Sirena (Philippine mythology)

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Template:Infobox Oceanic mythology The Sirens of Greek mythology are sometimes portrayed in later folklore as fully aquatic and mermaid-like; the fact that in Spanish, French, Italian, Polish, Romanian, Portuguese and Filipino the word for mermaid is respectively Sirena, Sirène, Sirena, Syrena, Sirenă, Sereia and Sirena and that in biology the Sirenia comprise an order of fully aquatic mammals that includes the dugong and manatee, add to the visual confusion, so that Sirens are even represented as mermaids. However, "the sirens, though they sing to mariners, are not sea-maidens," Harrison had cautioned; "they dwell on an island in a flowery meadow." In the Philippine mythology, the Sirena is a mythological aquatic creature with the head and torso of human female and the tail of a fish.[1] The male version of a Sirena is called a Sireno. Sometimes it is also paired with Siyokoy (see below). The Sirena is an engkanto which is classified as one of the Bantay Tubig or the guardians of water. In addition to the Sirena, other examples of Bantay Tubig are Sireno, Siyokoy, Kataw and Ugkoy. Bantay Tubig are part fish, part human water-dwelling engkantos which are the Filipino counterpart of the English merfolk.[2] A popular mermaid character in the Philippines is Dyesebel.

It is also said that the Sirena has a very beautiful and enchanting voice that can attract and hypnotize males, especially fishermen. A Sirena would sometimes sing to sailors and enchant them, distracting them from their work and causing them to walk off the deck or cause shipwrecks. They would sing with enchanting voices while hiding among the rocks by the shore. When the men hear their song they are hypnotized and the Sirena can abduct them. Some old folk traditions claim that the Sirena carry its victims under the sea and offer them to their water deities. Other stories claim that the Sirena squeezes the life out of drowning men while trying to rescue them.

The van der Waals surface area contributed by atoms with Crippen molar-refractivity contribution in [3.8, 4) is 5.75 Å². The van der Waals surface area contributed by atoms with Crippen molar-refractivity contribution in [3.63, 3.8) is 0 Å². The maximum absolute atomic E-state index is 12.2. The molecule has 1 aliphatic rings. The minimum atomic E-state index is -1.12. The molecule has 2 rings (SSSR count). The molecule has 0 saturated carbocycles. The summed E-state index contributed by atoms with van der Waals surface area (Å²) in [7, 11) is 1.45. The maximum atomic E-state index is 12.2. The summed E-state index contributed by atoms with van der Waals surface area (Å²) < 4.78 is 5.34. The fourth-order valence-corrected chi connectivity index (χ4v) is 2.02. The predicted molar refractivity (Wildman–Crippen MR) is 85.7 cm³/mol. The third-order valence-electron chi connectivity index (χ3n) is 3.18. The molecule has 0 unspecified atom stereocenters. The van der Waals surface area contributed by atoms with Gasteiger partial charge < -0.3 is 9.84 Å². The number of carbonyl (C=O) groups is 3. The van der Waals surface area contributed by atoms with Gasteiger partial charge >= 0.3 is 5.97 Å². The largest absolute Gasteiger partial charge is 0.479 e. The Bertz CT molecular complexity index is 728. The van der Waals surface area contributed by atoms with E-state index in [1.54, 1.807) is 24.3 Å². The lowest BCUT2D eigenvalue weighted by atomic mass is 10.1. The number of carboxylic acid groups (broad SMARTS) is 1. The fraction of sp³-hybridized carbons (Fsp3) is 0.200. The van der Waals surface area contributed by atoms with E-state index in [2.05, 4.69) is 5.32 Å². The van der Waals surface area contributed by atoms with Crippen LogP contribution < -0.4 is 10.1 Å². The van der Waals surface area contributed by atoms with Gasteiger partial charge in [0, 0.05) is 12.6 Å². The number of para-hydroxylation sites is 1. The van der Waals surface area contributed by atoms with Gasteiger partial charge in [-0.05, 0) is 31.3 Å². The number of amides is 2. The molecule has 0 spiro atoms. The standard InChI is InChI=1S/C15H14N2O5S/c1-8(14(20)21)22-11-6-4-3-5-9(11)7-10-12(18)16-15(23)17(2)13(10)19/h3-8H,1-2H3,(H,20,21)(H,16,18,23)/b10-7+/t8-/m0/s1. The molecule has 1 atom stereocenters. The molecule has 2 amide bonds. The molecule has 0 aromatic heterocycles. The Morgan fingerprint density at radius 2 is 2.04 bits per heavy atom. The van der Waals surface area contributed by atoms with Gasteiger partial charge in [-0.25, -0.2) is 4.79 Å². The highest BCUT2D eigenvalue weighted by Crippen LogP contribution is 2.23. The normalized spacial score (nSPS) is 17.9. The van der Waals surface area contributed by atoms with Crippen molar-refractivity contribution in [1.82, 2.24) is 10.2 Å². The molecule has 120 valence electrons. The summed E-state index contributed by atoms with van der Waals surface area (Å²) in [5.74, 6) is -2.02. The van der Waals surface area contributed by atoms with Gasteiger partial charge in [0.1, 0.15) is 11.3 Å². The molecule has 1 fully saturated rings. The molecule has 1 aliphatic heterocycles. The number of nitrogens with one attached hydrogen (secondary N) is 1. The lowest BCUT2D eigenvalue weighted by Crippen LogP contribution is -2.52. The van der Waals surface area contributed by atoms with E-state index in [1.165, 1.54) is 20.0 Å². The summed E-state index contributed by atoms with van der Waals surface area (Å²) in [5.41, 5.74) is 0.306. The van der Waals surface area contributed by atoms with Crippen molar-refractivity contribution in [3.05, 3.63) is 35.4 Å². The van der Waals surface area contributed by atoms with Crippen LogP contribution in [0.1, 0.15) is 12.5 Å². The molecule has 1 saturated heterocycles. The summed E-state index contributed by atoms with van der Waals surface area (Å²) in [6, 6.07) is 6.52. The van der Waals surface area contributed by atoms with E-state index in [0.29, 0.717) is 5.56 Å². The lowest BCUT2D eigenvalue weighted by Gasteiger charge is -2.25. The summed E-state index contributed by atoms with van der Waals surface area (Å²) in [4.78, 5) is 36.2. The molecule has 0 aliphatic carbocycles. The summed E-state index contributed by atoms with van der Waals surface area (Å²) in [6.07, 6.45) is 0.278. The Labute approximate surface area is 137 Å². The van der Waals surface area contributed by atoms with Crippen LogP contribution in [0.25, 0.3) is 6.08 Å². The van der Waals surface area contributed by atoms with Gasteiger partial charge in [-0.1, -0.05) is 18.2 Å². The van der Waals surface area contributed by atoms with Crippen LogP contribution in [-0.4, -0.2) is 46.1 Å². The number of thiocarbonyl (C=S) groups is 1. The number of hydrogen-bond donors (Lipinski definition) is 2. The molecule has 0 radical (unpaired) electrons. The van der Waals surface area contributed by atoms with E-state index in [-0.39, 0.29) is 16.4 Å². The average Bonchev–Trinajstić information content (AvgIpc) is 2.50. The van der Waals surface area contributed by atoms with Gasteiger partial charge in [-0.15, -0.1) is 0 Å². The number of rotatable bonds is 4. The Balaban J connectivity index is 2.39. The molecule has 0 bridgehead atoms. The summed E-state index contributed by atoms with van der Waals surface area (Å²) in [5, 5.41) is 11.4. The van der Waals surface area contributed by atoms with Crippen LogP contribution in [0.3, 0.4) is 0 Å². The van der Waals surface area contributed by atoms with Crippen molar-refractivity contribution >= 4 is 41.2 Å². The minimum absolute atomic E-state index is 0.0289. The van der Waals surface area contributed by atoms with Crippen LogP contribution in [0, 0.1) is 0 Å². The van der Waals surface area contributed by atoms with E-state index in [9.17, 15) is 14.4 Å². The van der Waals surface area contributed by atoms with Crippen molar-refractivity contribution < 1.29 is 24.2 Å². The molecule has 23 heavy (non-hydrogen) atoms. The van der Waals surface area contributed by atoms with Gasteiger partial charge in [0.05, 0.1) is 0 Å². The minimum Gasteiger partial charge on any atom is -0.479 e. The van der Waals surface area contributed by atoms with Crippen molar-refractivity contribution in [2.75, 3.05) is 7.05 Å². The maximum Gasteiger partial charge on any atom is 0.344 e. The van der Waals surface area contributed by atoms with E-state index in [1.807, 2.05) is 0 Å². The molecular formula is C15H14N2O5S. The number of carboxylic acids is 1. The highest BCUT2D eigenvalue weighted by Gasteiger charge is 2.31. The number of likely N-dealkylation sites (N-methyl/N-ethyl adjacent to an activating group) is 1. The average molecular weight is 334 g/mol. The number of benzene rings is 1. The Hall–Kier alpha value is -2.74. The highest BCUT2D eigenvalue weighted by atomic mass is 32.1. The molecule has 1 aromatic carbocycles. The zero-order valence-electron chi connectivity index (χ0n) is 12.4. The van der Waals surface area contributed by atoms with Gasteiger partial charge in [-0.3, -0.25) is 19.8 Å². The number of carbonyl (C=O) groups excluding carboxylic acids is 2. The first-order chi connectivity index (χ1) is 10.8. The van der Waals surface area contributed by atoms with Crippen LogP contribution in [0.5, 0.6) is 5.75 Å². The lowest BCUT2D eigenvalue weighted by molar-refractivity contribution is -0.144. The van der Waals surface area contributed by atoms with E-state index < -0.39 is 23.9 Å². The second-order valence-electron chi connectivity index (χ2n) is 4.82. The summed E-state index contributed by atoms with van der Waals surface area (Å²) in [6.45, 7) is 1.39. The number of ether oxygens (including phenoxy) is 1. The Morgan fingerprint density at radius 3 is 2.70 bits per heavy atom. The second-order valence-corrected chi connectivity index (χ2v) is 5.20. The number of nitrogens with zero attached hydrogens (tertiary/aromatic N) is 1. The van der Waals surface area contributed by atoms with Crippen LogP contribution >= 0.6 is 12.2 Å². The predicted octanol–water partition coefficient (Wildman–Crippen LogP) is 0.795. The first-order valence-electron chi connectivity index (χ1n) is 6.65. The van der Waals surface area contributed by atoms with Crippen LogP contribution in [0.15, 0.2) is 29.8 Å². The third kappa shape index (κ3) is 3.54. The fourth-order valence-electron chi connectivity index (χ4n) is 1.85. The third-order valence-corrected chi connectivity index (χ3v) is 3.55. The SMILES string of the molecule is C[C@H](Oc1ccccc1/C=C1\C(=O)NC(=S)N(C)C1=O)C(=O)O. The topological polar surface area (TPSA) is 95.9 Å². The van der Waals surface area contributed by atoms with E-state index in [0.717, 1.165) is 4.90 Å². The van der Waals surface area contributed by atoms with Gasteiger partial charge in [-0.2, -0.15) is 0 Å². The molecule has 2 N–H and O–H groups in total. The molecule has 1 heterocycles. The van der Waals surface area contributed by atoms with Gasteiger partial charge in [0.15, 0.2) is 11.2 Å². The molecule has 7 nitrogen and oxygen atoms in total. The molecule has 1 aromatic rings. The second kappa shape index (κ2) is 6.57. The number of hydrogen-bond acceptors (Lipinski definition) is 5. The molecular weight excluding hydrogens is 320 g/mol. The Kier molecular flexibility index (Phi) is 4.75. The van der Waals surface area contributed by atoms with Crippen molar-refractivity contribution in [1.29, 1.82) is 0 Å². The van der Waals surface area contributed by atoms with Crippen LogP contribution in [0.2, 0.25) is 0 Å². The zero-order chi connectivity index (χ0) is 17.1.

A malevolent Sirena may tease and attract human males with their spellbinding songs; but reports of Sirena grabbing the seemingly hypnotized humans and drowning them or taking them under water may only be isolated cases. Either the tempted human had tried to chase the Sirena deep into the water until he drowned or he had a heart attack upon seeing such an engkanto and plunged literally into the water to his death.[3]

Dugongs, sea turtles, and small cetaceans such as dolphins usually accompany the Sirena.[4]


  1. ^ Waterhouse, John William. "Mermaid". Retrieved 2008-08-09. 
  2. ^ Mga Engkanto: A Bestiary of Filipino Fairies. Philippines: eLf ideas Publication. 2003. 
  3. ^ Mga Engkanto: A Bestiary of Filipino Fairies. Philippines: eLf ideas Publication. 2003. 
  4. ^ Mga Engkanto: A Bestiary of Filipino Fairies. Philippines: eLf ideas Publication. 2003. 

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